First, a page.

IVC & REACH Helicopters

First responders carry Elisa Garcia, a fourth-semester nursing student, on a stretcher toward a waiting REACH Air Medical Services helicopter during a simulated patient transport Wednesday afternoon, Feb. 27, on the IVC football field. JOSELITO N. VILLERO PHOTO

IMPERIAL — Imperial Valley College and REACH Air Medical Services simulated the transport of emergency patients to helicopters Wednesday afternoon on IVC’s football field. 

Students of nursing, emergency medical services, firefighter academies, and their professors gathered around the track and field several yards behind the flight’s landing area and anticipated the arrival of the first of two REACH helicopters, which landed around 1:20 p.m. 

Once the helicopter landed, first responders — emergency medical teams who respond at the site of an accident — on cue carried a patient by stretcher toward the air ambulance; its rotor blades kept on spinning, ready to lift off and transport the patient to a hospital. However, the helicopter did not depart. Instead, the pilot turned off the engine to conclude the simulated transport. 

Several minutes later, another REACH helicopter circled above the clear blue sky and landed at the other end of the football field to conduct a second simulation. 

Once the rotor blades stopped spinning, students and faculty could approach both helicopters and question the flight nurses and pilots. 

“Today was our first nursing club guest speaker event,” said Daniel Ortiz Jr., simulations coordinator and nursing instructor, who took his 80 nursing students, all wearing red shirts, to the field. 

Ortiz had invited IVC nursing alumni Sergio Cardenas to speak to the students about his experience as a flight nurse. According to Ortiz, Cardenas responded, “Can we land a helicopter at IVC?” 

In addition to giving a presentation, Cardenas brought two helicopters to the college campus. His message: “Inspire current students and current providers.”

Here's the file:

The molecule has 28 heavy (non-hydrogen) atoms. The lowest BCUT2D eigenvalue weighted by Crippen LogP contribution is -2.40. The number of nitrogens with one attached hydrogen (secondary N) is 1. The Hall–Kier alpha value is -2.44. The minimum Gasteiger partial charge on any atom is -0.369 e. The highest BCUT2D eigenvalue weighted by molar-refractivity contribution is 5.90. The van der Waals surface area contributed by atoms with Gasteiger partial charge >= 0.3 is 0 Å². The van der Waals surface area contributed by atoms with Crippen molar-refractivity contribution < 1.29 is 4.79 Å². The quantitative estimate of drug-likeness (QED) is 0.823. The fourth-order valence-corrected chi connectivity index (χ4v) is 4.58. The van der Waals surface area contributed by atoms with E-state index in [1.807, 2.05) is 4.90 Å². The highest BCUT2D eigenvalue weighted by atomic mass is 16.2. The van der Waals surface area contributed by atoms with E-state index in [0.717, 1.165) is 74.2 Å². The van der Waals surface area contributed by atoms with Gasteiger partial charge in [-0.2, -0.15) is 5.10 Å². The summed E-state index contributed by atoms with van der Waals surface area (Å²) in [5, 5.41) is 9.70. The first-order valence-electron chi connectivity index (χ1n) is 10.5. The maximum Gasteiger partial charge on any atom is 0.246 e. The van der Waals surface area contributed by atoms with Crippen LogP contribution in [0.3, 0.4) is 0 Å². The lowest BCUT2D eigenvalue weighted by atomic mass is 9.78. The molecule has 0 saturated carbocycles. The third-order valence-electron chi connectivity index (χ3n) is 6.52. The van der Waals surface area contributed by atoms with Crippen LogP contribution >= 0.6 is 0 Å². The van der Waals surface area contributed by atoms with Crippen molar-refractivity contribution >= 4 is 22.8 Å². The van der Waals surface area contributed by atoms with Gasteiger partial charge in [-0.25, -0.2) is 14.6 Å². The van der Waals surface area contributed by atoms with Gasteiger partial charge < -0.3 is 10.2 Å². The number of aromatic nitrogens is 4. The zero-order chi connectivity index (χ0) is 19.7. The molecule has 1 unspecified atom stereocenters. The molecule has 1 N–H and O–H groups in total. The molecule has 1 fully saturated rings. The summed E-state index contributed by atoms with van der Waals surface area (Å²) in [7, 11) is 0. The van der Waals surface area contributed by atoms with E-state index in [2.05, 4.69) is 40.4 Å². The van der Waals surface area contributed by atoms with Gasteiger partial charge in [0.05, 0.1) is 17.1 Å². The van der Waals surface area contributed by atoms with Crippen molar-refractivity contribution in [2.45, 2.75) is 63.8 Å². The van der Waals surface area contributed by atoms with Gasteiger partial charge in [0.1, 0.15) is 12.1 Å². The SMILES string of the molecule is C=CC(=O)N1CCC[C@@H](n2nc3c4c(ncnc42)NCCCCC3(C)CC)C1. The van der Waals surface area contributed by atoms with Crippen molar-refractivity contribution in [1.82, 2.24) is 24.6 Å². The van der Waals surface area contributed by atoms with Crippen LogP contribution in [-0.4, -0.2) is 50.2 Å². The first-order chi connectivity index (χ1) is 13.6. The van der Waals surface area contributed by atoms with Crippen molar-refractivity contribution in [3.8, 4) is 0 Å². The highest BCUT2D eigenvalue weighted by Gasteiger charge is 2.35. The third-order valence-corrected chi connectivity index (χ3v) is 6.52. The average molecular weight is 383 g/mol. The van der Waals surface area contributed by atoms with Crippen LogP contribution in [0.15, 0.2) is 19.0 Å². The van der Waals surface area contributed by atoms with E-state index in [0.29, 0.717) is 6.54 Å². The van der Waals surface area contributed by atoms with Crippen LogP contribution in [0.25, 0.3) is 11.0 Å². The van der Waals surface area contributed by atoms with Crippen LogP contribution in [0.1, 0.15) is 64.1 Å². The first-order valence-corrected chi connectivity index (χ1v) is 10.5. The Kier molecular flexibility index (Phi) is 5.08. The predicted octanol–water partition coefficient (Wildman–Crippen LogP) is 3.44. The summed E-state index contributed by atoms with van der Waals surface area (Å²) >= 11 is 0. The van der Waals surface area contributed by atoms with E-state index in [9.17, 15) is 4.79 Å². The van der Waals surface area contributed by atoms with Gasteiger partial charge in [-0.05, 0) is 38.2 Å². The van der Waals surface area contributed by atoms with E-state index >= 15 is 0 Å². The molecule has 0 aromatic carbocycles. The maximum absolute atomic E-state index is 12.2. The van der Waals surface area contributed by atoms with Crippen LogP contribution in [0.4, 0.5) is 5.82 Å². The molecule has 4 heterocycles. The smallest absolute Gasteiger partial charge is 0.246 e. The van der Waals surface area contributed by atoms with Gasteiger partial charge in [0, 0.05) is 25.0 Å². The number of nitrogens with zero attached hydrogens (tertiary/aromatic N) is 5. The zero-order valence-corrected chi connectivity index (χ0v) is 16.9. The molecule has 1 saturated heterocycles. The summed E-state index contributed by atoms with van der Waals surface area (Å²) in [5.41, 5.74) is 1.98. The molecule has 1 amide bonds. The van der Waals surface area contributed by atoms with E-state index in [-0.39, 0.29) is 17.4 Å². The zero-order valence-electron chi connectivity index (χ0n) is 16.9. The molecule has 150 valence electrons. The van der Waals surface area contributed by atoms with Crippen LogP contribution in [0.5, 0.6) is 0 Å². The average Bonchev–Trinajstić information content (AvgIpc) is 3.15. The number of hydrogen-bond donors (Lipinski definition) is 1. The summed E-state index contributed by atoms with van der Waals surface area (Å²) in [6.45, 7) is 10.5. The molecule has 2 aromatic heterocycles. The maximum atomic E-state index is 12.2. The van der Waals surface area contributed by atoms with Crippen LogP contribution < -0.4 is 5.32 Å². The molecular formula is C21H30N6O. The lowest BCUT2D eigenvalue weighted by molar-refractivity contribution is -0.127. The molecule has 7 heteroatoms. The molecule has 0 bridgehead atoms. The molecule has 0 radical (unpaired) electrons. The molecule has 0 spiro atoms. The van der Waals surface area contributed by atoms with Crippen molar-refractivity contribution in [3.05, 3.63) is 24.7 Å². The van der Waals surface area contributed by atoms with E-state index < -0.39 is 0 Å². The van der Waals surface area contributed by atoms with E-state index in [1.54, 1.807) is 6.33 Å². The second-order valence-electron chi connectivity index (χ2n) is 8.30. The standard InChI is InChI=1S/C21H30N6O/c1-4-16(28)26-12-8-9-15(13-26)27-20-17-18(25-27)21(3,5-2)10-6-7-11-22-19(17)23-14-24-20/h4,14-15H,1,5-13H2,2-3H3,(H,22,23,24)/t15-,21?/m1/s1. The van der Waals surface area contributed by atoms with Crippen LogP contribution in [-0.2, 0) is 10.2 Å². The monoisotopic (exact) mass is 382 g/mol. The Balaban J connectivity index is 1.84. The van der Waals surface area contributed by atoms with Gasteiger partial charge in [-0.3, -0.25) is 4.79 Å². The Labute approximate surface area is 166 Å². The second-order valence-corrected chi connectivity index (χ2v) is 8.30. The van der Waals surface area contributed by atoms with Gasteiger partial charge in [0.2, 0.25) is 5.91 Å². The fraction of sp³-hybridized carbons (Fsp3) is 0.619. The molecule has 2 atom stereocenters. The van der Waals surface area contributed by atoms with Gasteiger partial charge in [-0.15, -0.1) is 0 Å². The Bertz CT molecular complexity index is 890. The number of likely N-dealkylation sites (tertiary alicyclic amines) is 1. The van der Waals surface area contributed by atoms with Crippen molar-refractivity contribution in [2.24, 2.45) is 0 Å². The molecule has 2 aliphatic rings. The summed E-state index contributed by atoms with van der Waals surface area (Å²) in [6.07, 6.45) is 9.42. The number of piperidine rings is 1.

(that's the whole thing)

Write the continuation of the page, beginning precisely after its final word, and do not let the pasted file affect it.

“I thought that [Cardenas’ idea] would really be a great kickoff for our event and for our students ... That evolved to include not only our nursing students but also our EMT students, fire academy students, and law enforcement contacts,” said Ortiz. 

Fifty other students being trained to become emergency first responders also joined in the simulation. 

One of the students participating in the demonstration as a victim was Elisa Garcia, a fourth-semester nursing student. 

“It was really eye-opening to see everything that they have to do and the space that they have to work with. I didn’t realize how small a helicopter was. They had to be skilled, efficient, and they had to be on top of it,” said Garcia. 

Before the simulation, Garcia said she envisioned one day becoming an emergency room nurse. But after today’s experience, she is leaning toward a career as a flight nurse. 

“It is very exciting. It is the perfect job for me. We get to help people at their most critical time, get to transfer them to a higher level of care when they need specialty services,” said Melissa Reiman, a flight nurse with REACH Air Medical Services in Brawley for the past three years. 

With 15 years of emergency experience, Reiman was ready to take care of her patients. On her vest were multiple pockets, each one with a specific tool: work phone, tourniquet, trauma scissors, syringes, flashlights, radio, gloves, and nausea medication to keep patients from getting motion sick. 

Even though she is from the Los Angeles area, Reiman prefers to work in the Imperial Valley and she enjoys working with her colleagues. “They always make me laugh,” Reiman said with a smile on her face. 

And while the work is rewarding, helping trauma patients can take its toll. Reiman remembered a car crash case involving five children and two adults. It was chaotic, but her team was able to transport them for treatment and they did well. 

“In this line of work, you develop a little bit of detachment where you are able to separate home from work life,” said Reiman. However, there are cases that touch you deep inside. When that happens Reiman said, “It is best to share the experience with your co-workers, family, and not bottle it up inside. You are able to process it when you share with people who understand you and love you, and who help you work through hard times,” said Reiman. 

David Kalvelage, a lead pilot with REACH in Brawley, came with Reiman for the transport simulation. Having worked with flight nurses for the past two years, Kalvelage commented on them. 

“They are a fantastic group of people. They are so dedicated to taking care of the patient and have the right thing done for each person,” said Kalvelage. “They are willing to work with me so that we can get everything done safely around helicopters and get the patient where they need to be.” 

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